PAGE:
Making Time For Working Out

Making Time For Working Out

A recent Health & Fitness Ombudsman Survey confirmed that, for most of us, lack of time is the biggest barrier to embarking upon and sticking to a regular exercise regime, with nearly a third of us quoting it as the key saboteur of our best intentions.  

There just always seems to be a number of worthy tasks, errands, commitments and temptations attempting to elbow their way into your diary and onto the priority column.  

In promising to transform your life, we’ve considered all the obstacles you’re likely to face to guarantee you are able to make that change.

Here are a few tips to help ensure you stay on the fast train to results:  

1. Use your journey to the gym as your warm-up.

Could you cycle to the gym instead of driving, gradually increasing your pace along the way, ensuring you arrive with the first bead of sweat on your brow and ready to workout. If you usually hit the gym directly from work, slip your trainers on as soon as you clock-off and powerwalk your way there. 

2. Drop the stretch before your workout.

 The key to reducing your risk of injury is to ensure your core body temperature is raised, hence the term ‘warm-up’. Beginning your session by stretching cold muscles is a very bad idea (think blue tac!) rather you should begin with movements that incorporate large muscle groups and can be incrementally increased, e.g cycling and rowing. 

3. Swap continuous pace cardio for short intervals.

Research revealed that replacing a 40 minute steady state cardio session with alternating periods of 8 seconds sprint and 12 seconds gentle pace for only 20 minutes leads to a boost in the activity of fat-burning enzymes and can result in 3 times the amount of weight lost.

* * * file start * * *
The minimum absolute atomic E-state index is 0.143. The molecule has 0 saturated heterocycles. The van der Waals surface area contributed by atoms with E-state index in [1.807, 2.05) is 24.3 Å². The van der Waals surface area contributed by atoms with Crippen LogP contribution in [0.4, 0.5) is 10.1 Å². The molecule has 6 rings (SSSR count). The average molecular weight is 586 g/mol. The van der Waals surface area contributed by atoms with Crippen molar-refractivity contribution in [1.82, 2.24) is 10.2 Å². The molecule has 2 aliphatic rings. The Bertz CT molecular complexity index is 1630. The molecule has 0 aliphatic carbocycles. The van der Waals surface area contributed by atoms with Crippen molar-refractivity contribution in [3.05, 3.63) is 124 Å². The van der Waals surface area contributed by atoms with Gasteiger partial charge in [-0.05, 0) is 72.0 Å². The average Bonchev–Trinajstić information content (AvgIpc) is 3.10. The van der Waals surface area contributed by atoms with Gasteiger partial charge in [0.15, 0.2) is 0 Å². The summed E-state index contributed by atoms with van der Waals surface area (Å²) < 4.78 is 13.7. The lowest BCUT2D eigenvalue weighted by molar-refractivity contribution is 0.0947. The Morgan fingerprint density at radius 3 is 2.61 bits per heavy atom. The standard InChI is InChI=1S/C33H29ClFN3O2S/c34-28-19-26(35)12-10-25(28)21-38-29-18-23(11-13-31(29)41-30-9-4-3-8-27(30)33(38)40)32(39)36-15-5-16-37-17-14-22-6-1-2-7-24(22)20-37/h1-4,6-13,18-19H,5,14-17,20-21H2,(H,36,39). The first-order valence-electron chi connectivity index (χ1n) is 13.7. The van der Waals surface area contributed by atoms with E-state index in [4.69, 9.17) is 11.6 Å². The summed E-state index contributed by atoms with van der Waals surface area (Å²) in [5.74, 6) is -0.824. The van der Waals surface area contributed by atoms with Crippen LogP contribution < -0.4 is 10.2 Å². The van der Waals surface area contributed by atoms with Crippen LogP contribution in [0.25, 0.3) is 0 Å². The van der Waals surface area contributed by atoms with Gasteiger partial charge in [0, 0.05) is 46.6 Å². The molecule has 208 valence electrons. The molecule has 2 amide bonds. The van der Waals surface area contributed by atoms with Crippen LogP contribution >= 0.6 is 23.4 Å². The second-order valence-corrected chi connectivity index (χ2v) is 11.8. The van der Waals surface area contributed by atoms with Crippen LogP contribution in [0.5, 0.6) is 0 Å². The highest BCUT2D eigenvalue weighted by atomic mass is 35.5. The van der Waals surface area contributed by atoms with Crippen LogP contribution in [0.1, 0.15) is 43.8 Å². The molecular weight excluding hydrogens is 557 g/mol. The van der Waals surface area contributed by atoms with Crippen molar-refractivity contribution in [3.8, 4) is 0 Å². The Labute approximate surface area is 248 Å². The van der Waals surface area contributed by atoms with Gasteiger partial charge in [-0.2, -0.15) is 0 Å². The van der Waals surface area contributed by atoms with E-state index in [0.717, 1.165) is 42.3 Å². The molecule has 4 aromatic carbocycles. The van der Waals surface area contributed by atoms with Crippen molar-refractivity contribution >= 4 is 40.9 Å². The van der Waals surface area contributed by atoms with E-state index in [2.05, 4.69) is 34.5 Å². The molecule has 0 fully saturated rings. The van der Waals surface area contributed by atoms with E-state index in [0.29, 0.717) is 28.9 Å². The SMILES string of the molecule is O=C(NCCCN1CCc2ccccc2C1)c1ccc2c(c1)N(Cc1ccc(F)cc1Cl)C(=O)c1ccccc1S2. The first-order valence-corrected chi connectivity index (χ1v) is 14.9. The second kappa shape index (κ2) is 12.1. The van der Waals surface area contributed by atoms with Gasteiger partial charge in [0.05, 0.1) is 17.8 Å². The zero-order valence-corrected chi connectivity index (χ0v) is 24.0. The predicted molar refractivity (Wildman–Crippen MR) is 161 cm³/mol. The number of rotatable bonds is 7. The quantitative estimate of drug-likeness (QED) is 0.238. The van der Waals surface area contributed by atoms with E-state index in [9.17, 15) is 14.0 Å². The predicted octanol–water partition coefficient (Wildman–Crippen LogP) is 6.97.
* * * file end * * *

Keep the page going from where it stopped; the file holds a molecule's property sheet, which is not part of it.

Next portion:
4. Only do 1 set of each toning exercise.

Whilst it’s tempting to perform 2 or even 3 sets on a particular station, perhaps in order to target your specific problem areas, this will not lead to better results. A 10 week study showed that performing sculpting exercises 3 times per week produced similar positive changes to the body whether following 1, 2 or 3 set protocols. The vital factor in kick-starting shape and strength changes is to ensure you reach momentary muscular fatigue, so keep pushing yourself. 

5. Plan your routine in advance.

 By knowing where everything is in your gym and plotting a logical route around it you can avoid those, ‘What shall I do next……’, moments and having to drag 

your backside from one end of the place to the other every few minutes. More importantly, opt for free weights exercises rather than fixed machines as then you will not have to wait for someone to finish at your next station before you can get on. 

Leave a comment

Please note, comments must be approved before they are published